I’m going on a diet!
October 4, 2010 § Leave a comment
a : food and drink regularly provided or consumed
b : habitual nourishment
c : the kind and amount of food prescribed for a person or animal for a special reason
d : a regimen of eating and drinking sparingly so as to reduce one’s weight <going on a diet>
I recently met this person who put himself on a restrictive diet to gain muscle mass and lose weight. His optimal diet is ultra-low-fat, low-carb and high-protein, so he eats primarily tuna fish, green beans and mustard. He said that there are more things that he could eat, but these were things that he could get pre-packaged and most cheaply. We met at a pub one night when we went with mutual friends to get drinks and snacks. He ordered an enormous salad and substituted turkey and fat-free dressing for the chicken, cheese, bacon, egg and ranch that came with it. He also ordered a Diet Pepsi because he quit drinking alcohol when he began his diet. So in all, the composition of his meal was iceberg lettuce, turkey breast, fat-free dressing and diet soda.
The ingredients of Diet Pepsi: Carbonated Water, Caramel Color, Aspartame, Phosphoric Acid, Potassium Benzoate, Caffeine, Citric Acid, Natural Flavors.
The ingredients of Kraft Fat-Free Creamy Italian Dressing: Water, Corn Syrup, Vinegar, Sugar, Dijon Mustard, Vinegar, Mustard Seed, Salt, Water, White Wine, Spice, Whey, Honey, Contains less than 2% of Salt, Modified Food Starch, Dried Sour Cream, Cultured Cream, Skim Milk, Onion Juice, Garlic Juice, Prepared Mustard, Water, Vinegar, Mustard Seed, Salt, Dried Onions, Salt, Potato Maltodextrin, Xanthan Gum, Phosphoric Acid, Artificial Color, Mustard Flour, With Potassium Sorbate and Calcium Disodium Edta As Preservatives, Vitamin E Acetate, Sulfiting Agents.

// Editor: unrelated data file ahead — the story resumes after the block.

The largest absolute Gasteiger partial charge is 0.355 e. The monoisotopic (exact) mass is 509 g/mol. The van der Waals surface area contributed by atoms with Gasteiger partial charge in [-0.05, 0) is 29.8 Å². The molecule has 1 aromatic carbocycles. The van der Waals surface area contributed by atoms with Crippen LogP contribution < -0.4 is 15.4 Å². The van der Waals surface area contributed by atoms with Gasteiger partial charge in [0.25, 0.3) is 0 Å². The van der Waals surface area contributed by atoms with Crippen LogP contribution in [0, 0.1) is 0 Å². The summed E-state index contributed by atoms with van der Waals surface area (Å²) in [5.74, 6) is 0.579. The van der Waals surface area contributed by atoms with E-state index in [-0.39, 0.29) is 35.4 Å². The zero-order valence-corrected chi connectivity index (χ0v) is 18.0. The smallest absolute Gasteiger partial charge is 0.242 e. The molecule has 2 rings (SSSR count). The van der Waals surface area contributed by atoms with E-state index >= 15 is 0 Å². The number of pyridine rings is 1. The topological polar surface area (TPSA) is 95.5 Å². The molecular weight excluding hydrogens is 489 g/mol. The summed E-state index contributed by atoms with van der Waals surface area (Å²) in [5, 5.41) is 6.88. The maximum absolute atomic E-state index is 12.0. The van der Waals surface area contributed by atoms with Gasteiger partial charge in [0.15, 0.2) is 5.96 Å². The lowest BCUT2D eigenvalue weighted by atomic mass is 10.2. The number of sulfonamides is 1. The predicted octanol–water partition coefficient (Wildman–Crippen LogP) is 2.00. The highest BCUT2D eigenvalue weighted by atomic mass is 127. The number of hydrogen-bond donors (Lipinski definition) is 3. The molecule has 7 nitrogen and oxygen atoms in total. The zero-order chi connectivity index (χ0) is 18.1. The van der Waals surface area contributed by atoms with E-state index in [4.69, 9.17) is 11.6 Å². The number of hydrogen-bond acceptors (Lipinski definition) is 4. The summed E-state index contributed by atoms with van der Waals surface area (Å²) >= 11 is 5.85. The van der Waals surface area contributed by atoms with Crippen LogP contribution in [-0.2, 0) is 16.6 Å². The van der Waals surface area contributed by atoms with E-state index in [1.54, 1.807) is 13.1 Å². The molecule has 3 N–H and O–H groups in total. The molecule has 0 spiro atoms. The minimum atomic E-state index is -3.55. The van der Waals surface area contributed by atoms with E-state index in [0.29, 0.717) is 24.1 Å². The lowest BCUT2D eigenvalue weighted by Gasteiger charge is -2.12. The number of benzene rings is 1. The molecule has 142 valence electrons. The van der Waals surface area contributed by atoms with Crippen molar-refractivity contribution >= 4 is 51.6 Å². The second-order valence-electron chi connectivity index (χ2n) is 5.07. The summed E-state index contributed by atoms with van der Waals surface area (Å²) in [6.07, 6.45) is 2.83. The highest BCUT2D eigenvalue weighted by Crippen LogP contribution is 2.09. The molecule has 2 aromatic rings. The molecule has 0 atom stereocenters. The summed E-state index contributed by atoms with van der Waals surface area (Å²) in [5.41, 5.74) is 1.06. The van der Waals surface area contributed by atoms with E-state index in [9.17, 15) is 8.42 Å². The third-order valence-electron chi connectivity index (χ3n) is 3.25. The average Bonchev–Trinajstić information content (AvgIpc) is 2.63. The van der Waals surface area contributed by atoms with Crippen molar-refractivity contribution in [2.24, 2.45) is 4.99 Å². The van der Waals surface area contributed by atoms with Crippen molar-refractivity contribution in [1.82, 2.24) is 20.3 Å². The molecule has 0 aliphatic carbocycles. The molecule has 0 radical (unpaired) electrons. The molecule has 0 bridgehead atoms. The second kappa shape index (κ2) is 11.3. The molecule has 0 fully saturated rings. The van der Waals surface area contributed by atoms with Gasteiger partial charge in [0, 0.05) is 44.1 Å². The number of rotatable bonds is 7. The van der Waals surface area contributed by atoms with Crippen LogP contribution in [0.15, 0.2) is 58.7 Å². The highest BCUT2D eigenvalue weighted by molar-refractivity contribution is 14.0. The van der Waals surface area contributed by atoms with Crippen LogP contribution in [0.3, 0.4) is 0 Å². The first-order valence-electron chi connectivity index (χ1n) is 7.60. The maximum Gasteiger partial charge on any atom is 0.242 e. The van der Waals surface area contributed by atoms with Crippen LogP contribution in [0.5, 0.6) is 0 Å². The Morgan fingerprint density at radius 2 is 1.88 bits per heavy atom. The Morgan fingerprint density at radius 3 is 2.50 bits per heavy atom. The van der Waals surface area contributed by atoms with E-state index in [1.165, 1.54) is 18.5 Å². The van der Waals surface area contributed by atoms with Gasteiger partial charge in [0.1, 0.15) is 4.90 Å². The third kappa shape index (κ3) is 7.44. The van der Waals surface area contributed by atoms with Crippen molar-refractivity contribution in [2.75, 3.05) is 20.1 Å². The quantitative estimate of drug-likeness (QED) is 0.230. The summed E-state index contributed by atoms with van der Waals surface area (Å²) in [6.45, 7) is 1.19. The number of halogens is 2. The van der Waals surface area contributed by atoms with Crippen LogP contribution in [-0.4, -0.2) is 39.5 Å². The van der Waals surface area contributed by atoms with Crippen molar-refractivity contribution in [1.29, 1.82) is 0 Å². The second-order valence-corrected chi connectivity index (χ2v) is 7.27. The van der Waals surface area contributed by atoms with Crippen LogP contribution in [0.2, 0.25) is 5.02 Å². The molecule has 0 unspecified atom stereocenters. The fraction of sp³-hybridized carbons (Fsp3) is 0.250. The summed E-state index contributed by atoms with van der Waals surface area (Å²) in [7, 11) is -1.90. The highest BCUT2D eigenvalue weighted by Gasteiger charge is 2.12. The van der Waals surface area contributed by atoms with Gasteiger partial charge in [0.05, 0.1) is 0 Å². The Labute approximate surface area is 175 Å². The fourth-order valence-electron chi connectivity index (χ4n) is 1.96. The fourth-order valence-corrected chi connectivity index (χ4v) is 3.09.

I got sweet potato fries and an Anchor Steam.
It’s always hard for me to judge healthiness because for myself, I just define eating healthily as eating without regrets, and the items on my list of guilt-foods are placed there with a sort of arbitrary set of guidelines. I don’t usually buy juice because I imagine that I’m drinking the essence of ten times the fruit that I could eat, and I don’t want to take more essence than I deserve. I feel good drinking fresh-squeezed orange juice from my neighbors trees, though, because the juiced oranges go into the compost and nobody can eat that many oranges except for little micro-organisms and then I would have to smell fermenting orange juice in the yard every time I pass by on my bike. Plus, I don’t feel regret for micro-organisms that could have been. I feel bad when I eat a cookie from a package because I am sad that the cookie was baked with nobody in particular in mind. But I could happily eat a thousand cookies that my friends bake. My mom is Chinese so she doesn’t bake. I feel bad when I drink any kind of soda because it gives me a million cavities. I really like any vegetable, and I like it even more when they are fresh and I like it the most when I know who grew it. Sometimes I like to eat fruit, but most often I don’t. I don’t really know why. Plus, I will eat almost anything that somebody else cooks for me. My friend Genie said that my rules for healthiness work for my own eating habits because I already like to eat healthy foods, but other people need more rigid structures because they like to eat only processed foods.
I just started a job at a food co-op. The woman I trained with today, Michelle, is about 40 years old. Her daughter is my age, and they are both unemployed right now because they both lost their jobs in the last couple years because of lay-offs and hard economic times. She likes to dance, watch football games and loves chocolate. Michelle is going to be a cashier, and I’m going to be a barista. We were talking while we were waiting for the orientation began, she told me that she was diagnosed with diabetes, but was on a diet and exercise regime to lose weight and get her blood sugar under control. I kind of expected her diet to be a trendy one that included a lot of fake sugar and low-calorie processed food, but she said that since she moved to the neighborhood a few years ago and joined the co-op, her idea of a healthy diet changed from that to one that was more based on whole, unprocessed foods and natural supplements. Michelle said that she started to get into buying things at the co-op instead of at Giant Eagle because everybody at the co-op said hi to her and remembered her and cared about her. She said that she figured since all of these people were so caring and happy and friendly, they must be “on to something good” with organic food.
I don’t really know what I’m trying to say here except that I hope that people find love in their food.